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2 records – page 1 of 1.

Dates
1890
1920
circa 1890-1920
Collection
Dr. Charles H. Bird / Dr. Godfrey Bird Collection
Category
Diagnostic & Treatment Artifacts
Classification
Anaesthesia
Accession Number
997037275
Description
An ether dropper that is comprised of a long, cylindrical narrow metal tube that is bent towards the tip; the tube extends upwards into another cylindrical metal housing, which is enclosed in a cork stopper; the top of the stopper fits snugly into a circular metal disc with grip-like ribbing around…
  1 image  
Accession Number
997037275
Collection
Dr. Charles H. Bird / Dr. Godfrey Bird Collection
Category
Diagnostic & Treatment Artifacts
Classification
Anaesthesia
MeSH Heading
Anesthesiology, instrumentation
MM= Anesthesia, Inhalation -- bottle and dropper
Description
An ether dropper that is comprised of a long, cylindrical narrow metal tube that is bent towards the tip; the tube extends upwards into another cylindrical metal housing, which is enclosed in a cork stopper; the top of the stopper fits snugly into a circular metal disc with grip-like ribbing around the circumference; the main tube extends through this disc along with a much shorter tube; each tube curves outwards and the main tube steps to a flared opening
Number Of Parts
1
Provenance
Used either by Dr. C. H. Bird or by Dr. Godfrey Bird, of Gananoque, Ont.
Dates
1890
1920
circa 1890-1920
Material
metal: brownish-black
cork: brown
Permanent Location
Storage Room 0010
0010-F2-2
Length
10.8 cm
Width
3.6 cm
Depth
2.0 cm
Unit Of Measure
centimeters
Condition Remarks
Dropper shows some oxidation and inactive corrosion; cork stopper is worn and cracked on the tapered end
Copy Type
Original
Reference Types
Book
Reference Comments
"Illustrations of Surgical Instruments of Superior Quality," 21st ed., Kny-Scheerer Co., Milwaukee, 1915, p. 2009 similar to item B/-288-289, except there is no regulation valve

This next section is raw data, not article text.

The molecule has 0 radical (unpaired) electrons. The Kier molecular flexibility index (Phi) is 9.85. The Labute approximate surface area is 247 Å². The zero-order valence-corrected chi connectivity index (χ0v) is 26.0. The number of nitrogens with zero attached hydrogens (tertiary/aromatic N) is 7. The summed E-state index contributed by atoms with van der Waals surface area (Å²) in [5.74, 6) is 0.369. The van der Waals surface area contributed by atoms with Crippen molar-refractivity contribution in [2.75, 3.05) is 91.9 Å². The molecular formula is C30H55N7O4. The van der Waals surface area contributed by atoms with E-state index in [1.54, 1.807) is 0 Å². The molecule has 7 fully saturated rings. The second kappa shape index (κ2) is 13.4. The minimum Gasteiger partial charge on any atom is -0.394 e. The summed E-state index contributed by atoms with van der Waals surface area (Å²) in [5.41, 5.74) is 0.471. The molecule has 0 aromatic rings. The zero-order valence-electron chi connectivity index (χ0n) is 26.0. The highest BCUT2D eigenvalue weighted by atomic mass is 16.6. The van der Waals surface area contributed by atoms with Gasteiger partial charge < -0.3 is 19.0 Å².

Exhibit History
Canadian Museum of Civilization exhibit: "Caring Profession"; ret. Sept. 2006
"When Medicine Met Science," Museum of Health Care, April 29, 2003 - 25 Jan 2017
Images
Less detail

Esmarch's ether drop bottle stopper

https://mhc.andornot.com/en/permalink/artifact13796
Dates
1890
1900
circa 1890-1900
Collection
Dr. D. W. Cockburn Collection
Category
Diagnostic & Treatment Artifacts
Classification
Anaesthesia
Accession Number
998015001
Description
Silver metal Esmarch's ether drop bottle stopper consists of a single shaft ending with two curved tube spouts facing opposite directions, an 'S' shaped bend at the bottom and a piece of brown tapered cork located where the shaft would fit snugly into the ether bottle.
Accession Number
998015001
Collection
Dr. D. W. Cockburn Collection
Category
Diagnostic & Treatment Artifacts
Classification
Anaesthesia
MeSH Heading
Anesthesiology, instrumentation
MM= Anesthesia, Inhalation -- bottle and dropper
Description
Silver metal Esmarch's ether drop bottle stopper consists of a single shaft ending with two curved tube spouts facing opposite directions, an 'S' shaped bend at the bottom and a piece of brown tapered cork located where the shaft would fit snugly into the ether bottle.
Number Of Parts
1
Dates
1890
1900
circa 1890-1900
Date Remarks
Date based on supplier's catalogue
Material
metal: silver
cork: brown
Permanent Location
Storage Room 0010
0010-F2-2
Temporary Location
On exhibit “The Century: Medical Innovations of the 1800s” at Museum of Health Care, 25 June 2017.
Dimension Notes
Length 11.1 cm x Width 4.0 cm x Depth 2.0 cm
Condition Remarks
Rubber with minor lifting at the bottom; spouts show evidence of minor red corrosion
Copy Type
Original
Reference Types
Internet
Book
Reference Comments
"Wikipedia" website; "Aloe's Catalogue of Superior Surgical Instruments, 6th Ed."St. Louis, Missouri. 1895; p. 21 (similar to model # 3003)
Research Facts
Ether was created and used during the 1840's to eliminate pain during surgery. American physician Crawford W. Long noticed that his friends felt no pain when they injured themselves while staggering around his office while under the influence of ether and then thought about its potential during surgery.
Less detail